Matt Geisel had a challenging October. Appointed by the governor to lead the New Mexico Economic Development Department in the wake of Jon Barela’s departure for the private sector, Geisel was immediately tasked with implementing a 5.5 percent budget cut mandated by the Legislature. How did he do it?
“I really tried to make it a bottom-up process,” said Geisel, formerly an economic development official for the city of Rio Rancho. “I said to the staff, ‘I’m the new guy. You guys can do a better job of telling me how we can cut, where we can cut, how we can get there.'”
Several frozen positions and restructured contracts later, the department has been streamlined, and Geisel is thinking about how to approach the next two years. He sat down with the Journal to talk about what he hopes to accomplish.
Q: Tell us about your plans.
A: In a lot of ways it’s running a marathon at a sprinter’s pace, because there is a finish line or an expiration date in this situation. We’ve really started seeing some forward momentum over the last couple of years. How do we accelerate that? To me, that means more (economic development) projects, a higher quantity of projects and more quality in the projects that we’re seeing. Also seeing what we can do to support projects and job creation in non-metro areas across the state.
Q: What is holding us back economically?
A: The way I look at it is: Where were we five or six years ago, where are we today and where are we going? Five, six, years ago, we couldn’t compete with neighboring states. We are competing with neighboring states today, obviously, Facebook (the new data center in Los Lunas) being a great example. We have an opportunity to continue to highlight the opportunities, tout our successes, tout why New Mexico is a great place to locate, why New Mexico is a great place to do business. We need to continue to push forward.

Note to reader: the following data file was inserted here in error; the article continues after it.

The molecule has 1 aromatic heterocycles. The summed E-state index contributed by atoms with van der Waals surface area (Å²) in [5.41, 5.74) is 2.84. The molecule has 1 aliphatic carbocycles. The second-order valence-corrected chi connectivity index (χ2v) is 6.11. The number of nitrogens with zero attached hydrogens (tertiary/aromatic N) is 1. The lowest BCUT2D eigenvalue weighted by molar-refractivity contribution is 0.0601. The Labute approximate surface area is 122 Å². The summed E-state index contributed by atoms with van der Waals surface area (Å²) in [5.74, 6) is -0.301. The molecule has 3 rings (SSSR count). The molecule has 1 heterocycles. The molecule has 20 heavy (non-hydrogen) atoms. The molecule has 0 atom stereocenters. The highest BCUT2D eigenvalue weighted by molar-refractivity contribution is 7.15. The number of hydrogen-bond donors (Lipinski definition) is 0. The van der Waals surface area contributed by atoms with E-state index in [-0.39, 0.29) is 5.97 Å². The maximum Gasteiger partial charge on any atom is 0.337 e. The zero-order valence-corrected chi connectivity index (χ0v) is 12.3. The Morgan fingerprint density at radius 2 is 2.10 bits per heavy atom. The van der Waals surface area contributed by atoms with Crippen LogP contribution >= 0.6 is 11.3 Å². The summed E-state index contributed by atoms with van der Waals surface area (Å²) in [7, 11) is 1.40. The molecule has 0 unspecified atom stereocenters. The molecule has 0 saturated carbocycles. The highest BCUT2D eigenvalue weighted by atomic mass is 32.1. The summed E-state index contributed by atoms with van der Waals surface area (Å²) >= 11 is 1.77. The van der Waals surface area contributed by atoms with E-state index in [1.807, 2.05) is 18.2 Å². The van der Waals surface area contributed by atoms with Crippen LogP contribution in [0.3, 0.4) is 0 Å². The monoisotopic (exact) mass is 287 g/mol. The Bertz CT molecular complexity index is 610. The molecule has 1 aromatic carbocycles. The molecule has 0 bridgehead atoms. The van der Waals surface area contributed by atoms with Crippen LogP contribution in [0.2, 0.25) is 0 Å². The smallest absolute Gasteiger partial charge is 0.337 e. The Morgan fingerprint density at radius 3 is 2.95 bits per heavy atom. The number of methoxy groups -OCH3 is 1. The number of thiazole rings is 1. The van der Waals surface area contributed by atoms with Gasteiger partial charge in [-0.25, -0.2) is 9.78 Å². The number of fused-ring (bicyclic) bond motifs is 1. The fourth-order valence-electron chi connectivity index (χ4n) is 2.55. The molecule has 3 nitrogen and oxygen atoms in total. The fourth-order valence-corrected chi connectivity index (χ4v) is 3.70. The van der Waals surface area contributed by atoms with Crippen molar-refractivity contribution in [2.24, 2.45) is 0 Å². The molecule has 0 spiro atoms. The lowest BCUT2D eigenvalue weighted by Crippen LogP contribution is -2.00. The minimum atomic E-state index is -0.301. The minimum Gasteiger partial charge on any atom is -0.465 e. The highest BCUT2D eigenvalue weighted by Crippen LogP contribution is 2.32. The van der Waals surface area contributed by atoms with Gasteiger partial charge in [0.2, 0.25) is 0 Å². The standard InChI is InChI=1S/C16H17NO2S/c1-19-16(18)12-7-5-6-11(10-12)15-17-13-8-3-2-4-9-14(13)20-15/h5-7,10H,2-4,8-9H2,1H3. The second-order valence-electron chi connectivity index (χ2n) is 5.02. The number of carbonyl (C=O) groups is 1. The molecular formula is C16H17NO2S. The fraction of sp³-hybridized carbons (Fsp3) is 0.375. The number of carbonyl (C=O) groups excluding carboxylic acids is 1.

Q: The economic development conversation in New Mexico rarely focuses on poverty. Jobs are clearly a big piece of the economic puzzle, but what about the people without jobs?
A: In a lot of ways, when we’re successful in economic development, we’re chipping away at solving social issues. When we’re able to create jobs, we’re creating an opportunity for people to be able to provide for themselves. Different jobs play different roles. Call centers, for example, are a sector of our workforce we should embrace. For one, it’s a fantastic workforce training tool. But specifically to your question on poverty, (call centers) hire a lot of nontraditional candidates. They are giving people the opportunity to get back into the workforce, or to get into the workforce if they don’t have a traditional background.
Q: What about keeping companies accountable for job promises, particularly those organizations that receive taxpayer-funded incentives?
A: There are different structures to the incentives: pre-performance and post-performance. (The Job Training Incentive Program) is a great example of a post-performance incentive, because you are reimbursed under JTIP for accomplishing what you said you’re going to accomplish. (Local Economic Development Act) contracts are administered through local entities, but we do annual job-creation audits for all the companies that are under contract.
Q: There are those who have characterized the use of incentives like LEDA, as well as the corporate site-selection process, as a “race to the bottom.” What is your response?
A: Without LEDA, we don’t compete with 35 states. Do we not want to compete with 35 states when it comes to recruitment, retention, expansion of businesses? That’s a philosophical question. We also know when to walk away from a deal. I walked away from a deal last week. My staff is very judicious with the money because they’re public servants, and we take the notion of protecting the public’s money very, very seriously.